On the Phenomenon of Serial Polytheism

Written by Dyami Millarson

What is said on page 578 of this work can be generally applied to monotheistic religions: “it became soon divided into an infinity of sects and systems.” Different nuances in the interpretation of the one Deity immediately lead to splits in monotheistic religions, such that serial polytheism is achieved. Monotheistic sects are worshipping different Gods because they interpret their one God differently. Having a different interpretation of God in monotheism effectively means worshipping another God, and therefore such deviations lead to sectarian splits and serial polytheism. One God leads to an endless series of new Gods. Serial polytheism may not occur within an monotheistic individual’s lifetime, but over the course of time, it will almost certainly happen. One historical example of serial polytheism is the conversion of Northwestern European countries from catholicism to protestantism.

This page explains — from a Christian perspective — the same point about there being different monotheistic Gods: “Many Muslims and Jews (and even some Christians) claim that all three monotheistic Abrahamic faiths worship the same God. But do Christians really worship the same God as the Jews, or the same God as the Muslims? Simply put, no, we do not. […] While Christianity, Judaism, and Islam are monotheistic religions asserting there is only one God, they disagree about who God is. Therefore, if who God is, is not consistent among the three systems, those systems cannot possibly worship the same God. The same could also be said within the umbrella of Christianity itself; the theology of the Roman Catholic and many Protestant churches paint the picture of a different God than the one known and loved in the authentic living Tradition of the Orthodox Church.”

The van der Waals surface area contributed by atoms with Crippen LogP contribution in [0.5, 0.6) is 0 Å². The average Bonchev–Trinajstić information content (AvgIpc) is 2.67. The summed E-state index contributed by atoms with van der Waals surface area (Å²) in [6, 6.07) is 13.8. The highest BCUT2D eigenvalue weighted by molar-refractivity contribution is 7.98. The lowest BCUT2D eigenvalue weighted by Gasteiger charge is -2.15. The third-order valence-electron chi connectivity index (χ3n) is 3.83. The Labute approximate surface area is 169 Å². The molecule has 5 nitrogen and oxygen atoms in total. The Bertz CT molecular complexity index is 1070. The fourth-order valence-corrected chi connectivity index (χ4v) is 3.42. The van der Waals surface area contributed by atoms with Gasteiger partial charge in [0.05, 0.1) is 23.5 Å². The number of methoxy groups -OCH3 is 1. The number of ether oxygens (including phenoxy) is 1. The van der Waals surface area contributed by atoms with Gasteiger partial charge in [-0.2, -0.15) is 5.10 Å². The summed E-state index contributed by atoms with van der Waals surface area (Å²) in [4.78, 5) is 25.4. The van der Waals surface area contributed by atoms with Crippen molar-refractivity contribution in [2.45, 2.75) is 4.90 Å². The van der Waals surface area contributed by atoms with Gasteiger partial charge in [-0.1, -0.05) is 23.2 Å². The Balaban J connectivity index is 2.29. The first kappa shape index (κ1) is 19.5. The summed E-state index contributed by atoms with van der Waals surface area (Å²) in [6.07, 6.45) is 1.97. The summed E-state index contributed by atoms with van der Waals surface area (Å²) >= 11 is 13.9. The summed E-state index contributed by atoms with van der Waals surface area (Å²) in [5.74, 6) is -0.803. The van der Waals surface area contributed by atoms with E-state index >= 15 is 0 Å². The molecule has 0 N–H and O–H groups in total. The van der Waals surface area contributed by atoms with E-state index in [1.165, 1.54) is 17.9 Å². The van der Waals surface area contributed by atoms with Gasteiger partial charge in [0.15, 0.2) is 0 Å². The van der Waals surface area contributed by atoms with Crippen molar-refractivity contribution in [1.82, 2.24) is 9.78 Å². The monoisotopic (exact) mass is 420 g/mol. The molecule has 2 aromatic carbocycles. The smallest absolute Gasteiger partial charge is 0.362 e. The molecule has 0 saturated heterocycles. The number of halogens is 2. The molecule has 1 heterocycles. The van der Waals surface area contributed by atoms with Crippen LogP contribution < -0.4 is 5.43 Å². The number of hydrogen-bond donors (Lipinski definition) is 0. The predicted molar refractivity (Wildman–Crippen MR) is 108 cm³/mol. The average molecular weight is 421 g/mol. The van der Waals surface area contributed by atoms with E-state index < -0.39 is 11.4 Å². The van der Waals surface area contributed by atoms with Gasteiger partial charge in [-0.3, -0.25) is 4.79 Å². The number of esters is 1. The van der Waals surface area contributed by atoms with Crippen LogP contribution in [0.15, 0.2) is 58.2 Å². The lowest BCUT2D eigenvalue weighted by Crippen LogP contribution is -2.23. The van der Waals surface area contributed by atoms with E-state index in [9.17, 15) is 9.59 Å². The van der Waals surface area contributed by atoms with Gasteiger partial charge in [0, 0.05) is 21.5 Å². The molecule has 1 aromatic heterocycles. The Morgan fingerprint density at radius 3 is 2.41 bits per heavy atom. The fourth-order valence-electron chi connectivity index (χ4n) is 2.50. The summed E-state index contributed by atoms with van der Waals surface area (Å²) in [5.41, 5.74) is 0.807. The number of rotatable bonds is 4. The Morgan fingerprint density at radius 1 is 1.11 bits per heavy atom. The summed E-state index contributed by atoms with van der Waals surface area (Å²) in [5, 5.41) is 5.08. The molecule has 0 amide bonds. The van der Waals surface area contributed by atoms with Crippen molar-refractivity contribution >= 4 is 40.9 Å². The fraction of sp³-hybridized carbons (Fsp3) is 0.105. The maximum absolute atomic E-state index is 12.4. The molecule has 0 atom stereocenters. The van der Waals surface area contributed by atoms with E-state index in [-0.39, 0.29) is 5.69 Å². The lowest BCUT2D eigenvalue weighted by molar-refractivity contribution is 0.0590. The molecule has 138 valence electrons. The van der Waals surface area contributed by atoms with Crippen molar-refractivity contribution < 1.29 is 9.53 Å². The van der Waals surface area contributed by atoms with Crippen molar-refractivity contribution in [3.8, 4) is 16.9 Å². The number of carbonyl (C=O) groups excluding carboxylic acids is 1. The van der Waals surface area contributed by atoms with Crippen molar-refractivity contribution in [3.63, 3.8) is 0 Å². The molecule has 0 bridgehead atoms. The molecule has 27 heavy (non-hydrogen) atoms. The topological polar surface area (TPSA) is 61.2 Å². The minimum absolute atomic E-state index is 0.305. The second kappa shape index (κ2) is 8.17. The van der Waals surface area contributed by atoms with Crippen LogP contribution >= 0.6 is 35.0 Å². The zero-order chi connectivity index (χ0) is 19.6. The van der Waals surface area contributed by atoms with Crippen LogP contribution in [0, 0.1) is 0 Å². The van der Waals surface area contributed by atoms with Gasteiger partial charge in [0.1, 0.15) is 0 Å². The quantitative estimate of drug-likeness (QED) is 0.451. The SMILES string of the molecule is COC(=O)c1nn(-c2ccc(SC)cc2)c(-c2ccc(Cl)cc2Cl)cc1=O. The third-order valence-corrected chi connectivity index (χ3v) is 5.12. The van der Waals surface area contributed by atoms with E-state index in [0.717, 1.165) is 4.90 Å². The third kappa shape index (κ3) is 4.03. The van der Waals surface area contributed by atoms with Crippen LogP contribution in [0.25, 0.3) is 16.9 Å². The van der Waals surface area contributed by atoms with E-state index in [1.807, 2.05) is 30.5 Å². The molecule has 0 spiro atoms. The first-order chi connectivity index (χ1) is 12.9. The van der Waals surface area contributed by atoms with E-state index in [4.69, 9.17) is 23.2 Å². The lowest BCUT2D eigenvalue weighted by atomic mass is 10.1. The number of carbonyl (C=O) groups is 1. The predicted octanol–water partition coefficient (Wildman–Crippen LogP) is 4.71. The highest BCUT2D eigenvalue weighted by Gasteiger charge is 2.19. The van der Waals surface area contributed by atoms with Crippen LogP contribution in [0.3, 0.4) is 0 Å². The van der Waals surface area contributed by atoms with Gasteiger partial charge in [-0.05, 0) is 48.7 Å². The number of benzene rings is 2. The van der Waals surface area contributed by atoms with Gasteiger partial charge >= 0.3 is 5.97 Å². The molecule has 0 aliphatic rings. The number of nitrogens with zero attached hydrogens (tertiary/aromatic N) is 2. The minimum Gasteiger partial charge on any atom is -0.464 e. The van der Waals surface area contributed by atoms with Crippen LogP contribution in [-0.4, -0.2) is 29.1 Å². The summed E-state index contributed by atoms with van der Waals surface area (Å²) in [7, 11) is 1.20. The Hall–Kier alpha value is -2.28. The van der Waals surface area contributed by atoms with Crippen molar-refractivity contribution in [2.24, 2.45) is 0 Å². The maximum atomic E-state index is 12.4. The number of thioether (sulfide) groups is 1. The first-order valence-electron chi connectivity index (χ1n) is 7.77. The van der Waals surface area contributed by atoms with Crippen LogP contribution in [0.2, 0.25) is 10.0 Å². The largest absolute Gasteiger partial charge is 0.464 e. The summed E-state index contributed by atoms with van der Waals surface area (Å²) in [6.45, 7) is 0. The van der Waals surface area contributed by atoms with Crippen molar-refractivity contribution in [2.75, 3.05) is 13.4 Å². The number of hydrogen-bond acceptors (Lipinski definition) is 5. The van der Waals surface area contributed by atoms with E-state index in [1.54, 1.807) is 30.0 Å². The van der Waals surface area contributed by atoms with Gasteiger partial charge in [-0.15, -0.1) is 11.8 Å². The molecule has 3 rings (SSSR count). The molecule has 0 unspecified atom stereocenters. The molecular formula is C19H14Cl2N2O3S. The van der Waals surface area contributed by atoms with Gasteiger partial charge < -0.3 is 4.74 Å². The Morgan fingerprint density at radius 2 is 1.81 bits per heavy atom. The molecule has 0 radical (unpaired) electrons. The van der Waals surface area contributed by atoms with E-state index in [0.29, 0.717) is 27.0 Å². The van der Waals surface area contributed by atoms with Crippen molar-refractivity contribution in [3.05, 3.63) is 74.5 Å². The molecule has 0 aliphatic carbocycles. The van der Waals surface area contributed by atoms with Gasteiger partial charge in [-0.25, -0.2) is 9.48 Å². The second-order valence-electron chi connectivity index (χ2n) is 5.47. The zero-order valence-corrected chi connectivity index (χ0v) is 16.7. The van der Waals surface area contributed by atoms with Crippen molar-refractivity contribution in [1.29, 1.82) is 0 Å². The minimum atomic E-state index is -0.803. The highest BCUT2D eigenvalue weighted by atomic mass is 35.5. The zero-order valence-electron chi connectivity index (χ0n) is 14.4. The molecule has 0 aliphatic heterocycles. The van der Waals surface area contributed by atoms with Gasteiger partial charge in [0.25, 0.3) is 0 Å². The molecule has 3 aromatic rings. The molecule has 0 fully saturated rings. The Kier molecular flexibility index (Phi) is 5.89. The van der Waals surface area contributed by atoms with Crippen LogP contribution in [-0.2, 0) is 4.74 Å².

In conclusion, there being multiple monotheisms means there is a polytheistic reality, i.e. a reality of people worshipping different Gods. The One God idea inevitably leads to sectarianism and serial polytheism, and thus a polytheistic reality is created from monotheism. This is not much different from ancient times where people devoted themselves to particular Gods. People like having a fully stocked shop; they like being able to pick different God ideas. It is like a market, and when there is plenty of choice, people can find the God idea they are looking for. Polytheism is the reality of a diverse market; monotheism tries to protect a market from developing diversity but inevitably ends up developing market diversity anyway.

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